Chromosome banding is a staining technique to reveal differentiation within chromosomes as a series of reproducible cross-bands. Besides the identification of individual chromosomes in a karyotype, the bands tell a good deal about fundamental aspects of the chromatin organization and compartmentalization of the genome. These techniques have had an invaluable impact on plant and animal cytogenetics but still are very little used in Auchenorrhyncha. In this group, a number of studies have applied some conventional techniques, such as C-banding, AgNOR-banding, and DNA base specific fluorochrome-banding. C-banding characteristically reveals the extent and location of heterochromatic segments (C-bands), which contain highly condensed, repetitive and largely transcriptionally silent DNA. Fluorochrome-banding mainly involves GC-specific antibiotic chromomycin A3 (CMA3) and AT- specific 4-6-diamidino-2-phenylindole (DAPI) to detect variation in base composition along the chromosomes. AgNOR-banding reveals the nucleolus organizer regions (NORs), containing the genes that code for ribosomal RNA. These techniques have proved their utility for comparative purposes at the generic level. For example, the C-banding technique showed that taxonomically related species sharing the same chromosome number differ often in chromosome constitution due basically to the accumulation of many rearrangements since divergence from the common ancestor. For instance, differences in C-banding pattern were described between the delphacids Nilaparvata lugens and Calligypona pellucida Horváth (Noda and Tatewaki 1990), between the cicadas Tibicen bihamatus Motschulski and Platypleura kuroiwae Matsumura (Perepelov et al. 2002), between the species of the spittlebug genus Philaenus (Kuznetsova et al. 2003, Maryańska-Nadachowska et al. 2008, 2012), and between the species of the family Issidae (Kuznetsova et al. 2009b, 2010). The issid species Hysteropterum albaceticum Dlabola and Agalmatium bilobum Fieber, both with 2n = 26 + X(0) in males, were shown to differ considerably in the amount of C-heterochromatin, which appeared clearly more abundant in the first of these species. The species differed also in C-heterochromatin distribution along the karyotypes and its ability to stain with DAPI and CMA3 (Kuznetsova et al. 2009b). On the other hand, the application of AgNOR-banding showed that H. albaceticum and A. bilobum were similar in having NORs located sub-terminally in the largest pair of autosomes. It should be noted, that such a location of NORs seems to represent the most common pattern in Auchenorrhyncha as a whole (Kuznetsova et al. 2003, 2009b, 2010, Maryańska-Nadachowska et al. 2006, 2012).

In the last few decades, the ability to identify individual chromosomes in a karyotype has been markedly improved by the development of molecular cytogenetic techniques. These include, for example, fluorescence in situ hybridization (FISH) to locate the positions of different genes and specific DNA sequences on chromosomes, comparative genomic hybridization (CGH) for analyses of genome homology, genomic in situ hybridization (GISH) to identify alien chromosomes or segments, and immunofluorescence to detect the location and relative abundance of the proteins. Some of these techniques have been applied to economically important holokinetic species (Mandrioli et al. 2003, Mandrioli and Borsatti 2007, Marec et al. 2010, Grozeva et al. 2010, 2015), but have not yet been developed specifically for Auchenorrhyncha. The only exceptions are the Southern hybridization of genomic DNA with a telomeric probe and FISH of chromosomes with telomeric and ribosomal probes, which have been applied successfully to several auchenorrhynchan species (Frydrychová et al. 2004, Maryańska-Nadachowska et al. 2013, Golub et al. 2014, Kuznetsova et al. 2015a).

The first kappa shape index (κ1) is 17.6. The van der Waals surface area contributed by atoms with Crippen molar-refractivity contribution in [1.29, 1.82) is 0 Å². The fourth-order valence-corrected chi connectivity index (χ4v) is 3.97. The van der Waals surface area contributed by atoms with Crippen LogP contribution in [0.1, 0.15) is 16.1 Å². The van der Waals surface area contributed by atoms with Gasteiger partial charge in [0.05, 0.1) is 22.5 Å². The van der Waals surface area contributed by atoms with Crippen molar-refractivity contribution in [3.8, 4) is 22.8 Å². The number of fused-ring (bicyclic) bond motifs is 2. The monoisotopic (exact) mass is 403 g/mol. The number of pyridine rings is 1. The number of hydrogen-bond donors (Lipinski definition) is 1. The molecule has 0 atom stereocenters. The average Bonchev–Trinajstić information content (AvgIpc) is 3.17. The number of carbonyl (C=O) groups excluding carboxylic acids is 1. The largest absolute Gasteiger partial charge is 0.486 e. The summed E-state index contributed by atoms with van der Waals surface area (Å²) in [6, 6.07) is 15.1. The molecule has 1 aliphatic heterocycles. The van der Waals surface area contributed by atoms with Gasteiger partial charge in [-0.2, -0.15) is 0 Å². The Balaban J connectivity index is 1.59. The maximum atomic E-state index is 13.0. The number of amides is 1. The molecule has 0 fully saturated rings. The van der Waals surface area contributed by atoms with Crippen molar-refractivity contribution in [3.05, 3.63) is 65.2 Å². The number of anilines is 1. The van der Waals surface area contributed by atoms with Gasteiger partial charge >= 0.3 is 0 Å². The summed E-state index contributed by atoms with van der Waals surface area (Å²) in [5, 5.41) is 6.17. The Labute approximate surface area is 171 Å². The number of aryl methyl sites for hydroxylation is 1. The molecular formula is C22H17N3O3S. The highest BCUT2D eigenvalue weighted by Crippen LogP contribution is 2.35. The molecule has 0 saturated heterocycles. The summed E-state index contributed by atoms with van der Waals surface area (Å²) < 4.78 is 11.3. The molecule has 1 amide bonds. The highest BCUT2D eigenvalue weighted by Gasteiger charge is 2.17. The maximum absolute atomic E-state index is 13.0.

Telomeres are defined as the regions of the chromosomal ends that are required for complete replication, meiotic pairing, and stability of a chromosome (Zakian 2012). The molecular structure of telomeres is characterized by a tandem repeat of a short DNA sequence that is diversely differentiated in eukaryotes. Comparative analysis of these repeats (motifs) in various groups of organisms showed that they are evolutionarily stable, and, having once appeared during evolution, define taxa and phylogenetic branches of high rank (Traut et al. 2007). Frydrychová et al. (2004), using the Southern Hybridization technique, demonstrated the presence of telomeric TTAGG sequences in the genome of Calligypona pellucida (Delphacidae). However, this technique is capable to reveal a sequence but not its chromosomal location within a genome. In contrast, in situ hybridization (FISH) is a technique that allows precise localization of specific DNA sequences on chromosomes.